Coming home, Kim and I set to work putting muscadine vine in the ground, as suggested in my post yesterday. We have two dark-skinned muscadines (a Cowart and a Southland), and one light skinned (a Dixie). Since we planned to have one 40 foot row and one 20 foot row, for the time being (that’s 10 feet either side of each muscadine), we decided it would be best to separate the darks so that it would be clear where the vines differ in the future. So along the 40 foot row, we placed the Cowart and the Dixie (at 10 and 30 feet), and on the other row we placed the Southland. We didn’t add the trellis wires/poles today, so that will be a job for another day, soon preferably. Mostly, we wanted to make sure to get the vines in the ground, before they over-extended their stay in the pots.

We had scheduled plans for a dinner-and-a-movie date, but those plans fell through. We spent the evening watching episodes from the third season of White Collar. Quite enjoyable.

Bing Cherry Wine, Not Quite Mature

Bing Cherry Wine, Not Quite Mature

Adding to the enjoyment was a lovely Bing Cherry wine. It has not quite reached “maturity” on my schedule, but I thought it would be nice to benchmark taste before it actually got there (October?!). And no reason to wait forever before seeing if it is at all pleasant, right?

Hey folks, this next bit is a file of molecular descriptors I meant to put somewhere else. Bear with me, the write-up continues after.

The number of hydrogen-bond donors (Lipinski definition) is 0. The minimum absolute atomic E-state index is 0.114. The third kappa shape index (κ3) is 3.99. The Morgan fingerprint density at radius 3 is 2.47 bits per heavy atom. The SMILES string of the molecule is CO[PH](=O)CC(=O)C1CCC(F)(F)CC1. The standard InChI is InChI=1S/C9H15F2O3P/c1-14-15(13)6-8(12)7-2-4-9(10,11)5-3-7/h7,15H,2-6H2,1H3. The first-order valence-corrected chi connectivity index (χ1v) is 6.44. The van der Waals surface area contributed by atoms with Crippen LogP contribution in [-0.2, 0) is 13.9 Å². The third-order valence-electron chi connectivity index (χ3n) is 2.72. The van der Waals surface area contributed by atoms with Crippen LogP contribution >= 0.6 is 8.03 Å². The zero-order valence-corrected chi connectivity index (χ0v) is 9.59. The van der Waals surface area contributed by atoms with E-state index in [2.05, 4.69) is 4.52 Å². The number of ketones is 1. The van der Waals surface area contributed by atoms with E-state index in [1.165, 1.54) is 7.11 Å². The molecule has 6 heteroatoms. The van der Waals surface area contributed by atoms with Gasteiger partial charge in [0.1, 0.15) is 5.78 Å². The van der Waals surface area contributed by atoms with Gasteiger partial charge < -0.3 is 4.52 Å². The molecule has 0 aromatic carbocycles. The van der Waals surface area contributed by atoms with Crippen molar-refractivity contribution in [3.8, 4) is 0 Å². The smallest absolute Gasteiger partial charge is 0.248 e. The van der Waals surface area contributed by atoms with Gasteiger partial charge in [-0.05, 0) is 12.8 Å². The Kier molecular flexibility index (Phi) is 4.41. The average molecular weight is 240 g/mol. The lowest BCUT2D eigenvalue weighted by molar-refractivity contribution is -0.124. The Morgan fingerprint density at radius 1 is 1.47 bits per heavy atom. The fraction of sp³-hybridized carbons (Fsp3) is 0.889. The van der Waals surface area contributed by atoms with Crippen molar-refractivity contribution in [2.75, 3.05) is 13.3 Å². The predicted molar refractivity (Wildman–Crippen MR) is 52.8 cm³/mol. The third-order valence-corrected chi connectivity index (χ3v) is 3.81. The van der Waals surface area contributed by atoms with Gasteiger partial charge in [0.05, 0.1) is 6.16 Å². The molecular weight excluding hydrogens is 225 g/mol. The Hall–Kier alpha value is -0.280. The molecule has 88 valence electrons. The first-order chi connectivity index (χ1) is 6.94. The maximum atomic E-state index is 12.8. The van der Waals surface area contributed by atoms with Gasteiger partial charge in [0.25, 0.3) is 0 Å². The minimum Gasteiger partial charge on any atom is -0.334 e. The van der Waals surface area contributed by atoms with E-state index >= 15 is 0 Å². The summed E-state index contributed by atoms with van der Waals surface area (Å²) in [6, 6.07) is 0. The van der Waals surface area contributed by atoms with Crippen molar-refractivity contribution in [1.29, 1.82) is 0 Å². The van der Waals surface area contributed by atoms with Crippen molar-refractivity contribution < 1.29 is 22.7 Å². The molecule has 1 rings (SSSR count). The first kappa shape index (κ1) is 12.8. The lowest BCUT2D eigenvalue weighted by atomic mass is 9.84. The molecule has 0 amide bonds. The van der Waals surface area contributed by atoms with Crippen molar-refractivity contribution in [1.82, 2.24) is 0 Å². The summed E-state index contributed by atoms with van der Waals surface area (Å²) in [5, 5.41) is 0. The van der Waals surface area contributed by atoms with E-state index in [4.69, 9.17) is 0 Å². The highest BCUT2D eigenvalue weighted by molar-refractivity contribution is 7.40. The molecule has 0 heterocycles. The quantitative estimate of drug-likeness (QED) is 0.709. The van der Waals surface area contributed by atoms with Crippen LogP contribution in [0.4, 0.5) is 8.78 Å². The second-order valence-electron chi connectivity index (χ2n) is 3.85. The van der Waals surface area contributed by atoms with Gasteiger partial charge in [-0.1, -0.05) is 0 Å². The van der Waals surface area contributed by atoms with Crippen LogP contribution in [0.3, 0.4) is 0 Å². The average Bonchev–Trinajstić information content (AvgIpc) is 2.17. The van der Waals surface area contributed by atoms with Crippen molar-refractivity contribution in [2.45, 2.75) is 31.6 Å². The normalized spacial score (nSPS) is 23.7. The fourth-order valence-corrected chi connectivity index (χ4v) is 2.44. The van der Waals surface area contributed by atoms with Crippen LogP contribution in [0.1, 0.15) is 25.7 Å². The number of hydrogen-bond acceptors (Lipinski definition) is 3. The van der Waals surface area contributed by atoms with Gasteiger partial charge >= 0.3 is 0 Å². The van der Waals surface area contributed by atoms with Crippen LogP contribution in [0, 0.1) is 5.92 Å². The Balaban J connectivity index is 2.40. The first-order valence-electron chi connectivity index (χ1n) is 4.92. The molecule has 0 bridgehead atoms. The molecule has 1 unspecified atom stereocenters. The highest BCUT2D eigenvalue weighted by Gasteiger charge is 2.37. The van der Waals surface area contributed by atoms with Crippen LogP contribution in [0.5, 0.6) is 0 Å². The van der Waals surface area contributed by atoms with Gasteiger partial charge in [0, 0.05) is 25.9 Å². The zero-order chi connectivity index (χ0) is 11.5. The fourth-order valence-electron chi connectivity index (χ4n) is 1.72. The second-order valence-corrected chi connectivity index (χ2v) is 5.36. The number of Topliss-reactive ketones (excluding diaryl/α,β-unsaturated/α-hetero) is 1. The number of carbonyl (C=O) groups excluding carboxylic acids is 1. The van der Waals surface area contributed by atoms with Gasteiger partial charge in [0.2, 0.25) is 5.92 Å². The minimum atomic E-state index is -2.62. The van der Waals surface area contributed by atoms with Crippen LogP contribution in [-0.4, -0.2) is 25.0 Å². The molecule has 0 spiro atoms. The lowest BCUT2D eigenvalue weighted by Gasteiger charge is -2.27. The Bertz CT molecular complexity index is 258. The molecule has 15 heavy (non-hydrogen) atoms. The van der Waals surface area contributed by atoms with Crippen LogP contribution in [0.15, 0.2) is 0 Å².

This particular wine started as an experiment. After a number of quite failed attempts at “natural” fermentation with honey, i.e. without adding yeast, I was desperate to see something, anything, work. I had a whole bunch of Bing cherries purchased for eating. I had sugar. And I picked up a bunch of cheap bread yeast. I hadn’t quite figured out where the local wine supply shops were. I knew bread yeast wouldn’t yield the best product. But I wasn’t so interested in something drinkable. I just wanted to see fermentation happen in a semi-controlled environment. And that is exactly what I got.

I marked out a spreadsheet with varying levels of sugar water, cherry weight and yeast ratios. I then proceeded to watch cherry do a vigorous ferment under bread yeast. The smells were lovely, and as could be expected, bready – but in a very good way. In the end, I aborted the experiment. The excessive amounts of bread yeast had probably made useless the results. I picked the best of the jars (based on watching them ferment, and overall color), and combined to make 1G. I then let this run its course through secondary fermentation. I can’t recall if I did, but I seem to have in the back of my mind that I added a wine-yeast. But I may simply be remembering a thought I had at the time. My notes seem lost on the subject. I’m leaning towards it being a false-memory.